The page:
Pre-meal beverage intake affects hunger, satiety, and energy intake
Welcher, Robin M.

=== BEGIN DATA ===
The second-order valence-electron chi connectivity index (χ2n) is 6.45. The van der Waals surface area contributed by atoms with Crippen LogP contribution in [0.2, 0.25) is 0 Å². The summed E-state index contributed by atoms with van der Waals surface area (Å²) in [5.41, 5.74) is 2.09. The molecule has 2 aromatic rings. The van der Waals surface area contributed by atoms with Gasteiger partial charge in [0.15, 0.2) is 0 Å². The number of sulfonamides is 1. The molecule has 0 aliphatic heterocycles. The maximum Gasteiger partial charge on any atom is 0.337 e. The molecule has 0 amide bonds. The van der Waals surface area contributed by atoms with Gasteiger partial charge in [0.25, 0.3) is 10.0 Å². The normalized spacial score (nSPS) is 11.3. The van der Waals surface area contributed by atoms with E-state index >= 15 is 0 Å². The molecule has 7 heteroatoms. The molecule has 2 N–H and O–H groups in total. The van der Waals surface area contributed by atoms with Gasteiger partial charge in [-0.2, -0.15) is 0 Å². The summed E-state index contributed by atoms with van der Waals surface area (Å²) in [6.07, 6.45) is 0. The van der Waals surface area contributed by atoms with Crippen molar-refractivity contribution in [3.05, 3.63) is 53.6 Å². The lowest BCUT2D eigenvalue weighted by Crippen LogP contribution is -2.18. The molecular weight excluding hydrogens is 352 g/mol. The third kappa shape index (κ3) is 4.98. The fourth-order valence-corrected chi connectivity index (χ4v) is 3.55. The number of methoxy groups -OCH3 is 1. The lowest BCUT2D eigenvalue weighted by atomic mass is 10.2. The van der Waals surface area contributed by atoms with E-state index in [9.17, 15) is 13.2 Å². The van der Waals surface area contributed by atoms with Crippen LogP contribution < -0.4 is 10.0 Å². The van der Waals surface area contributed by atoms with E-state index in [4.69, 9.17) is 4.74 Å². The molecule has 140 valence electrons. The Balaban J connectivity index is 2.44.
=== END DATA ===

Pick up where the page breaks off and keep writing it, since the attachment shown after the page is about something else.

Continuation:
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Increased caloric beverage consumption, especially between meals, may lead to weight gain. Therefore, beverages that increase satiety and decrease meal intake may be an effective weight management tool. The purpose of this study was to determine whether consuming orange juice, orange juice with added fiber (wheat dextrin), or 1% milk 30 minutes prior to a meal affects subjective measurements of satiety, hunger, and fullness, and to assess if there was a difference in subsequent energy intake. It was hypothesized that consuming a beverage containing fiber before a meal would significantly decrease feelings of hunger and reduce energy intake compared to a control no beverage preload. Twenty-five college students participated; each subject attended four test meals. After consuming the beverages, the subjects waited for 30 minutes and were given a visual analog scale to rate their hunger, satiety, and fullness. The test meal (oatmeal) was weighed before and after consumption to determine energy intake. The orange juice with added fiber significantly (p ? 0.05) reduced feelings of hunger, increased fullness, and increased satiety compared to no beverage. The amount of oatmeal consumed was not significantly different among the four treatments. Further research is needed to determine if a larger dose of wheat dextrin added to a beverage consumed prior to a meal decreases overall energy intake.